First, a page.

Anecdotal evidence suggests an association between glenohumeral internal rotation deficits (GIRD) and scapular dysfunction, an observable alteration in the normal position or motion of the scapula in relation to the thoracic cage. The authors of this study therefore hypothesized players with GIRD (15Â° or greater) will have decreased dominant arm scapular upward rotation and increased scapular protraction compared with baseball players with GIRD (14Â° or less). 43 baseball players with no current shoulder or elbow symptoms were studied; 22 had GIRD 15Â° or greater and 21 had GIRD 14Â° or less. Glenohumeral internal rotation supine with the scapula stabilized was measured. Scapular upward rotation was tested at rest; 60Â°, 90Â°, and 120Â° abduction in the scapular plane; and scapular protraction at 0Â°, hands on hips, and 90Â° abduction in the scapular plane.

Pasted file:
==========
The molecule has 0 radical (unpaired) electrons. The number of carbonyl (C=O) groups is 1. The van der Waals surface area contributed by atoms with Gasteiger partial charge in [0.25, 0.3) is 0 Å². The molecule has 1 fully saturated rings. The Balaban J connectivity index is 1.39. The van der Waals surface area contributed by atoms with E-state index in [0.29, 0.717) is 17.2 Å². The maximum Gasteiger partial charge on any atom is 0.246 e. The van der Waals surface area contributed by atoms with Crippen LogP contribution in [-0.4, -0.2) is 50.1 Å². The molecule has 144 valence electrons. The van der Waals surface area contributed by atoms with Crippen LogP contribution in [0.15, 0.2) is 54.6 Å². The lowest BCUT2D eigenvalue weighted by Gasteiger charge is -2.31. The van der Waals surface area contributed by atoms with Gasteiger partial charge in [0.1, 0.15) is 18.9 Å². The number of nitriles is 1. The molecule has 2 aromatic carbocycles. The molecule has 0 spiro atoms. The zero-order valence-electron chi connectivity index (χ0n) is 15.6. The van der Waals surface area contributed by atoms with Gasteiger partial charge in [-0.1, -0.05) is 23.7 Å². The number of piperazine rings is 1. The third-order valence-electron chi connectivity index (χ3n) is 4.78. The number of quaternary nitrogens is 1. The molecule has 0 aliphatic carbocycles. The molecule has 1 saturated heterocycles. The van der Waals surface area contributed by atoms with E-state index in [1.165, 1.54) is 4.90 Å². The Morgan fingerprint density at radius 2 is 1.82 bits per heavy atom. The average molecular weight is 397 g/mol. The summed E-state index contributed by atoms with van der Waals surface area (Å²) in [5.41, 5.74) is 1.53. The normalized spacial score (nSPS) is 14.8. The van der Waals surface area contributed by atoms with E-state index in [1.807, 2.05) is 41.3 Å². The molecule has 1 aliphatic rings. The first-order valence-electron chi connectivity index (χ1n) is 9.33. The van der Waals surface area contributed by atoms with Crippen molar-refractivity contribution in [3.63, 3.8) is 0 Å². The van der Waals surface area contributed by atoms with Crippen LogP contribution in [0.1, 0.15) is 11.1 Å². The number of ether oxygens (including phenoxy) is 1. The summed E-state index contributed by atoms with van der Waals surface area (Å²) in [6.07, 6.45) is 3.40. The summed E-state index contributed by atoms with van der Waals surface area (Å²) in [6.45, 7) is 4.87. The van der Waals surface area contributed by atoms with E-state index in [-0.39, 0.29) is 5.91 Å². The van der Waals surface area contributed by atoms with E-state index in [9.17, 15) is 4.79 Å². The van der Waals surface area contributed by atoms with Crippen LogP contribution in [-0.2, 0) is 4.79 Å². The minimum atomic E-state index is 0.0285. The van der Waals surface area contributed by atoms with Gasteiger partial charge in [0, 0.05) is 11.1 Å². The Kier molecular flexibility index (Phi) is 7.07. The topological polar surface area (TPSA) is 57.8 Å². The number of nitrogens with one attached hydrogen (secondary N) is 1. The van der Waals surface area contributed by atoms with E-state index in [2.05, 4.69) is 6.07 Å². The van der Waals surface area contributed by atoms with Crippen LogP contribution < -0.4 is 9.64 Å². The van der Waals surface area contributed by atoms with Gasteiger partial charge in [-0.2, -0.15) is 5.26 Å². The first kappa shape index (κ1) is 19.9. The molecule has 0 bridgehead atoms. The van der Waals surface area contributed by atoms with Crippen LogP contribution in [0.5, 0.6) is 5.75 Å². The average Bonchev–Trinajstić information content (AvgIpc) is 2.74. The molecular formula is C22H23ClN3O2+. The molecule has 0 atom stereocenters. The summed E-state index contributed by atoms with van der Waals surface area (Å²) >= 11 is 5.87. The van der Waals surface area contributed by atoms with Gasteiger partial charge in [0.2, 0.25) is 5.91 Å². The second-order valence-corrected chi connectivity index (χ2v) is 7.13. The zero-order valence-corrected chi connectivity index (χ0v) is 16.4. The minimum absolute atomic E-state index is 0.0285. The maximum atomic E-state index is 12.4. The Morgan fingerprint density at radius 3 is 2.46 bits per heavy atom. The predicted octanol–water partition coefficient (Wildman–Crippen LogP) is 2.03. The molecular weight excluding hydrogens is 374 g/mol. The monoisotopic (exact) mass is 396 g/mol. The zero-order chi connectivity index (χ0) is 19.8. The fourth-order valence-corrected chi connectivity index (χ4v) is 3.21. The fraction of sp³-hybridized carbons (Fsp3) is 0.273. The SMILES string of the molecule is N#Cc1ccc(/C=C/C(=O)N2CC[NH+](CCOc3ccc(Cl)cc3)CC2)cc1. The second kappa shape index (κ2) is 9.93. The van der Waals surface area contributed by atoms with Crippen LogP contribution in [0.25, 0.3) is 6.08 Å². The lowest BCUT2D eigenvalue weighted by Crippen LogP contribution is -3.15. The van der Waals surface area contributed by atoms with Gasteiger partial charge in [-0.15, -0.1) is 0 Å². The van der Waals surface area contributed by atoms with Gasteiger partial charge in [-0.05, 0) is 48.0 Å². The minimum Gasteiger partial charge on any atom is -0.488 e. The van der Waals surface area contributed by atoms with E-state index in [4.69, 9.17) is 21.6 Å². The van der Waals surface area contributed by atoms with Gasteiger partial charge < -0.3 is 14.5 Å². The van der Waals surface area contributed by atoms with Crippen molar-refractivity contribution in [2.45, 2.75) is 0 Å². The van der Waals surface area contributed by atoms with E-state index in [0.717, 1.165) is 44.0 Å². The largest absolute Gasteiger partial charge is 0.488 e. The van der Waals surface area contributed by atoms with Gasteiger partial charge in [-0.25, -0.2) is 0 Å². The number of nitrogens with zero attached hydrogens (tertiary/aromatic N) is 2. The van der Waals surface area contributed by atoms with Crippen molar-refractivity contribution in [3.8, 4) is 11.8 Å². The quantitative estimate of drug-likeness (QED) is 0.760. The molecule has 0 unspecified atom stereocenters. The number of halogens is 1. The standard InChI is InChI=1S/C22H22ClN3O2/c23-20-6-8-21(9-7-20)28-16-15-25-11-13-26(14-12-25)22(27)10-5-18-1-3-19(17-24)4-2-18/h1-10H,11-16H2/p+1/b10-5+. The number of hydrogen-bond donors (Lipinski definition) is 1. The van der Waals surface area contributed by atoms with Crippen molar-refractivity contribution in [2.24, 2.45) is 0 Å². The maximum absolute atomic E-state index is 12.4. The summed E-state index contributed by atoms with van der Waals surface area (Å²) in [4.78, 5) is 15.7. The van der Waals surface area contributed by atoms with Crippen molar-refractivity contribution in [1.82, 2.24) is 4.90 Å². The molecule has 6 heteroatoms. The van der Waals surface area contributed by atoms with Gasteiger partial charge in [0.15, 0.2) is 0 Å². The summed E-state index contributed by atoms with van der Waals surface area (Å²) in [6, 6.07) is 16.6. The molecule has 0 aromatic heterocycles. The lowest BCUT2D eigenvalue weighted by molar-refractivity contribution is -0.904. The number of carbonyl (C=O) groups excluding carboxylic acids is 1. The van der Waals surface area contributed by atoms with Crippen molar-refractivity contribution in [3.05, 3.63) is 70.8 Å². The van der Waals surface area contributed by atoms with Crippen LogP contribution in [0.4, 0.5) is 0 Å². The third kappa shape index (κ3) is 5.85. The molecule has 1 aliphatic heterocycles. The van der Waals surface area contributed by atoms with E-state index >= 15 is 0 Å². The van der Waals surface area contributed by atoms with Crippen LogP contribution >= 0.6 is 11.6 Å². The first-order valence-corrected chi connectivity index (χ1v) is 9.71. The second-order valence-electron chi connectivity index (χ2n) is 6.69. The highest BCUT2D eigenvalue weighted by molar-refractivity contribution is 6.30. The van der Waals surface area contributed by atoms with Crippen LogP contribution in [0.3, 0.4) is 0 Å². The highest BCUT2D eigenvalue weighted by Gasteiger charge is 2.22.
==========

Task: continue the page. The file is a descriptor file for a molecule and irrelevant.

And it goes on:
The GIRD (15Â° or greater) group had less scapular upward rotation in the dominant arm. Scapular protraction at 90Â° also was greater in the dominant arm of the GIRD (15Â° or greater) group.
Stephen J. Thomas, Kathleen A. Swanik, Charles B. Swanik and John D. Kelly. Baseball players with more GIRD have alterations to the position and motion of their scapula. A dual goal of minimizing GIRD and strengthening the scapular stabilizers may be warranted in this population. Internal Rotation Deficits Affect Scapular Positioning in Baseball Players. Clinical Orthopaedics and Related Research, October 20 2009, online article ahead of print